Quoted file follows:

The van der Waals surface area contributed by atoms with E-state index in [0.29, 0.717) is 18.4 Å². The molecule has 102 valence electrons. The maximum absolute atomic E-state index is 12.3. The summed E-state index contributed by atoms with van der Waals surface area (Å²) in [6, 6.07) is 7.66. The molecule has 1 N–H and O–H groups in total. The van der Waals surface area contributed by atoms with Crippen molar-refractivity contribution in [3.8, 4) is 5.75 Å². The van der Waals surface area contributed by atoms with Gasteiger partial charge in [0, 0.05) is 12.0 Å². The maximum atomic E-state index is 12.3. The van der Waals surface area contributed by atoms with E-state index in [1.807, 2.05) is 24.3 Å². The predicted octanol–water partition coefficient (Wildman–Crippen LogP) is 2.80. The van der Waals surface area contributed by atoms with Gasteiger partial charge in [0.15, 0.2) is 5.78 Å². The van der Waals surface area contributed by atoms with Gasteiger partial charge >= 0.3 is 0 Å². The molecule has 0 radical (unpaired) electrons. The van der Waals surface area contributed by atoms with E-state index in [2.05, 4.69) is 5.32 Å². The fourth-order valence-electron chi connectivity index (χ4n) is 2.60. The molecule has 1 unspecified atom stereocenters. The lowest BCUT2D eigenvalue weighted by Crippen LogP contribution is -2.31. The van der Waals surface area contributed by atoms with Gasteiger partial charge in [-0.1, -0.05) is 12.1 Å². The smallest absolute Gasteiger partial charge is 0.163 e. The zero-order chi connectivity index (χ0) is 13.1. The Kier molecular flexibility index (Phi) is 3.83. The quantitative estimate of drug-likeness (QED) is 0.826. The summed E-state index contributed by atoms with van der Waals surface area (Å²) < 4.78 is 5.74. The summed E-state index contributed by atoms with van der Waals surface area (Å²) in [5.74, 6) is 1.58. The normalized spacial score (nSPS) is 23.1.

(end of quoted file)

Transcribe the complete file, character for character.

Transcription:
The van der Waals surface area contributed by atoms with E-state index in [0.29, 0.717) is 18.4 Å². The molecule has 102 valence electrons. The maximum absolute atomic E-state index is 12.3. The summed E-state index contributed by atoms with van der Waals surface area (Å²) in [6, 6.07) is 7.66. The molecule has 1 N–H and O–H groups in total. The van der Waals surface area contributed by atoms with Crippen molar-refractivity contribution in [3.8, 4) is 5.75 Å². The van der Waals surface area contributed by atoms with Gasteiger partial charge in [0, 0.05) is 12.0 Å². The maximum atomic E-state index is 12.3. The van der Waals surface area contributed by atoms with E-state index in [1.807, 2.05) is 24.3 Å². The predicted octanol–water partition coefficient (Wildman–Crippen LogP) is 2.80. The van der Waals surface area contributed by atoms with Gasteiger partial charge in [0.15, 0.2) is 5.78 Å². The van der Waals surface area contributed by atoms with Gasteiger partial charge >= 0.3 is 0 Å². The molecule has 0 radical (unpaired) electrons. The van der Waals surface area contributed by atoms with E-state index in [2.05, 4.69) is 5.32 Å². The fourth-order valence-electron chi connectivity index (χ4n) is 2.60. The molecule has 1 unspecified atom stereocenters. The lowest BCUT2D eigenvalue weighted by Crippen LogP contribution is -2.31. The van der Waals surface area contributed by atoms with Gasteiger partial charge in [-0.1, -0.05) is 12.1 Å². The smallest absolute Gasteiger partial charge is 0.163 e. The zero-order chi connectivity index (χ0) is 13.1. The Kier molecular flexibility index (Phi) is 3.83. The quantitative estimate of drug-likeness (QED) is 0.826. The summed E-state index contributed by atoms with van der Waals surface area (Å²) < 4.78 is 5.74. The summed E-state index contributed by atoms with van der Waals surface area (Å²) in [5.74, 6) is 1.58. The normalized spacial score (nSPS) is 23.1.